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  • br To evaluate trends in overall ovarian cancer

    2022-09-08


    To evaluate trends in overall ovarian cancer AAIRs from 1990 to 2014, average annual percent change (AAPC) statistics were calculated using joinpoint regression models for each race/ethnicity [18,19]. AAPC is a summary measure of trend that weights the average of the annual percent change over multiple time intervals. Trends for each tumor histotype or stage were not examined due to limited numbers of cases.
    All tests of statistical significance were two-sided.
    3. Results
    Table 1 shows the percentage of ovarian cancer cases by age at diagnosis and tumor characteristics for each race/ethnicity. There was a significant difference in histotype distribution when comparing across NHWs and all six Asian American ethnicities together (p < 0.0001) (Table 1). Although serous tumors constituted the majority of ovarian cancer diagnoses for all women, clear cell tumors accounted for less than 5% of all NHW cases in comparison to 13.66% and 11.76% of all Chinese and Vietnamese cases, respectively; however, they Sotrastaurin only ac-counted for 7.35% of Asian Indian/Pakistani cases, which was lowest among the Asian subgroups (Table 1). In addition, there were fewer low-grade ovarian cancers regardless of race/ethnicity although the tumor grade distribution varied with NHWs having the lowest percent of low-grade tumors (6.89%) and Koreans having the highest percent (9.24%) (Table 1). We also noted a significant difference in the dis-tribution of tumor staging when we compared across NHWs and the six Asian American ethnicities together (p < 0.0001) and across the six Asian subgroups only (p = 0.0002); localized and regional tumors constituted 21.31% of NHW ovarian cancer cases and 26.18% of Asian Indian/Pakistani ovarian cancer cases, yet they accounted for over 31% for the other five Asian subgroups (Table 1). Lastly, all Asian American ovarian cancer cases were diagnosed at younger ages than NHW cases; 65.40% of ovarian cancer diagnoses among Vietnamese were under the age of 60 versus 35.64% among NHWs (Table 1). There was also sig-nificant variation in the age distribution of ovarian cancer cases across the six Asian American subgroups (p < 0.0001) (Table 1).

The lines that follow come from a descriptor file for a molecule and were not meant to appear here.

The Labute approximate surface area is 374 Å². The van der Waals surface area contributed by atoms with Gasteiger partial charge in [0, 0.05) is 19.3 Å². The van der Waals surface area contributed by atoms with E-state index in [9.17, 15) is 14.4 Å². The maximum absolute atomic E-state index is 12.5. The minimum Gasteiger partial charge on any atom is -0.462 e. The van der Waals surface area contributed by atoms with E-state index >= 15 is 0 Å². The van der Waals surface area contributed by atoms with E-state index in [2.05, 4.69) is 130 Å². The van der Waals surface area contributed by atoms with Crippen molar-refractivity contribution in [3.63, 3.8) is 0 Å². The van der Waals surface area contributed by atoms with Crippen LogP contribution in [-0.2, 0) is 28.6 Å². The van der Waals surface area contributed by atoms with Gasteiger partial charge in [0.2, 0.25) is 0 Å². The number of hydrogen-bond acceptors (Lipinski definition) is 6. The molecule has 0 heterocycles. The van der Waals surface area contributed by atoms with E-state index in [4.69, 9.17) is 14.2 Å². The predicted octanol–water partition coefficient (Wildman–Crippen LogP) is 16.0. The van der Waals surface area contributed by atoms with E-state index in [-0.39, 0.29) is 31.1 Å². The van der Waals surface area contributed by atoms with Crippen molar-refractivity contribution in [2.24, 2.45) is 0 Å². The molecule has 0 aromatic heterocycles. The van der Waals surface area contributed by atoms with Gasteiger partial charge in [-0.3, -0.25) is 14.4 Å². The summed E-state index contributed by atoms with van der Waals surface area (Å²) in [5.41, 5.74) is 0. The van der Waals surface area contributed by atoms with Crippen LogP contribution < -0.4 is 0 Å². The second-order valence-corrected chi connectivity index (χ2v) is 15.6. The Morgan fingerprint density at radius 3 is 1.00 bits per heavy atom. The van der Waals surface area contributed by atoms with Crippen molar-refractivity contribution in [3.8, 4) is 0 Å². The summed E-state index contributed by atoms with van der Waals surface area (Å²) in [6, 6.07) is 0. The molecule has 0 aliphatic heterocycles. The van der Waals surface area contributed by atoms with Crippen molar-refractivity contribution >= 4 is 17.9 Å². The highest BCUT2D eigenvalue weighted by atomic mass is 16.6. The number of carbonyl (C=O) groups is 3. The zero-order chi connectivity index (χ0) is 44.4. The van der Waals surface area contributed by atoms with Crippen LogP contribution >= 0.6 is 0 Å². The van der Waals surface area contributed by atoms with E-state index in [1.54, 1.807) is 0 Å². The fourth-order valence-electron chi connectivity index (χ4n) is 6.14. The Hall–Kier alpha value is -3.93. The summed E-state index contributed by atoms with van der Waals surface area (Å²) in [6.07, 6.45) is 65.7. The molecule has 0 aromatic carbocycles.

Fig. 1. Age-adjusted incidence rates for ovarian cancer by race/ethnicity, 1990–2014. The error bars represent 95% confidence intervals. Note: * indicates statistical significance at a p < 0.0001 level with non-Hispanic Whites as the reference.
    Fig. 2. Age-adjusted incidence rates for ovarian cancer by race/ethnicity and time period, 1990–2014. Note: AAPC = average annual percent change; * indicates statistical significance at a p < 0.05 level.
    Lastly, the ASIRs for NHWs were statistically significantly higher than the ASIRs for all Asian American ethnic groups after age 50 with the exception of Asian Indians/Pakistanis in the 80+ years group (Table 4). Asian Indian/Pakistani women also constituted the only 
    4. Discussion
    Our analysis comprehensively examines ovarian cancer among the six largest ethnic groups of the Asian American population. We ob-served significant differences in ovarian cancer tumor characteristics, incidence rates and trends not only between Asian subgroups and NHWs, but also across the various Asian ethnicities, highlighting the heterogeneity of ovarian cancer incidence rates among Asian
    Table 3
    Age-adjusted incidence rates of ovarian cancer by histotype and race/ethnicity, 1990–2014.
    Histotype Race/Ethnicity N AAIR (95% CI)* IRR (95% CI) IRR P-value
    Abbreviation: AAIR = age-adjusted incidence rate, IRR = incidence rate ratio, CI = confidence interval, NOS = not otherwise specified.
    † Includes carcinosarcomas as well as mixed, other, undifferentiated, and unspecified tumors.
    Americans, as well as the need for ethnic-specific cancer statistics and research for Asian Americans, as previously noted by previous studies for other cancer sites [6,11].
    Although all Asian American ethnic groups had a lower incidence rate of ovarian cancer relative to NHWs, there are some very interesting findings of unique incidence patterns associated with certain ethnic groups. For example, in our analysis, Asian Indian/Pakistani women showed a higher ovarian cancer incidence rate than other Asians and had a lower percentage of the clear cell tumor that is known to be more common among Asians [3,20,21]. Genetics may play a role in such observations, since previous phylogenetic work has presented Asian Indians/Pakistanis as distinct from other Asian ethnicities and more closely related to Caucasians [22]. This could explain why Asian In-dian/Pakistani women’s ovarian cancer incidence rates and percent distributions of tumor characteristics, such as stage and histotype, were more comparable to those for NHWs.